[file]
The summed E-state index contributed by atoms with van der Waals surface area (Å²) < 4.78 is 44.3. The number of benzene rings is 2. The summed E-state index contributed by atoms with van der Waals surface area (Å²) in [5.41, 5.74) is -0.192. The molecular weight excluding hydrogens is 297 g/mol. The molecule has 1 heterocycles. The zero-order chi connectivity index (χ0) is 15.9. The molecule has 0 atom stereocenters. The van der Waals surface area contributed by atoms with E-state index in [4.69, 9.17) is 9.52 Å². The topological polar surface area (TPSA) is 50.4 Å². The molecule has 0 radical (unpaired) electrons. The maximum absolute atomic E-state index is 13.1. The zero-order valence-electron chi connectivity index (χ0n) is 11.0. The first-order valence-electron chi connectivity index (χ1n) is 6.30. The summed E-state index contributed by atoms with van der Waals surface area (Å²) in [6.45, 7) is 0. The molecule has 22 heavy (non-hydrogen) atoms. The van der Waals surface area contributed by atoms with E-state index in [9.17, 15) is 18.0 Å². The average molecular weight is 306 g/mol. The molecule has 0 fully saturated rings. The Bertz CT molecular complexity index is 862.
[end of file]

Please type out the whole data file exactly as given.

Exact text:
The summed E-state index contributed by atoms with van der Waals surface area (Å²) < 4.78 is 44.3. The number of benzene rings is 2. The summed E-state index contributed by atoms with van der Waals surface area (Å²) in [5.41, 5.74) is -0.192. The molecular weight excluding hydrogens is 297 g/mol. The molecule has 1 heterocycles. The zero-order chi connectivity index (χ0) is 15.9. The molecule has 0 atom stereocenters. The van der Waals surface area contributed by atoms with E-state index in [4.69, 9.17) is 9.52 Å². The topological polar surface area (TPSA) is 50.4 Å². The molecule has 0 radical (unpaired) electrons. The maximum absolute atomic E-state index is 13.1. The zero-order valence-electron chi connectivity index (χ0n) is 11.0. The first-order valence-electron chi connectivity index (χ1n) is 6.30. The summed E-state index contributed by atoms with van der Waals surface area (Å²) in [6.45, 7) is 0. The molecule has 22 heavy (non-hydrogen) atoms. The van der Waals surface area contributed by atoms with E-state index in [9.17, 15) is 18.0 Å². The average molecular weight is 306 g/mol. The molecule has 0 fully saturated rings. The Bertz CT molecular complexity index is 862.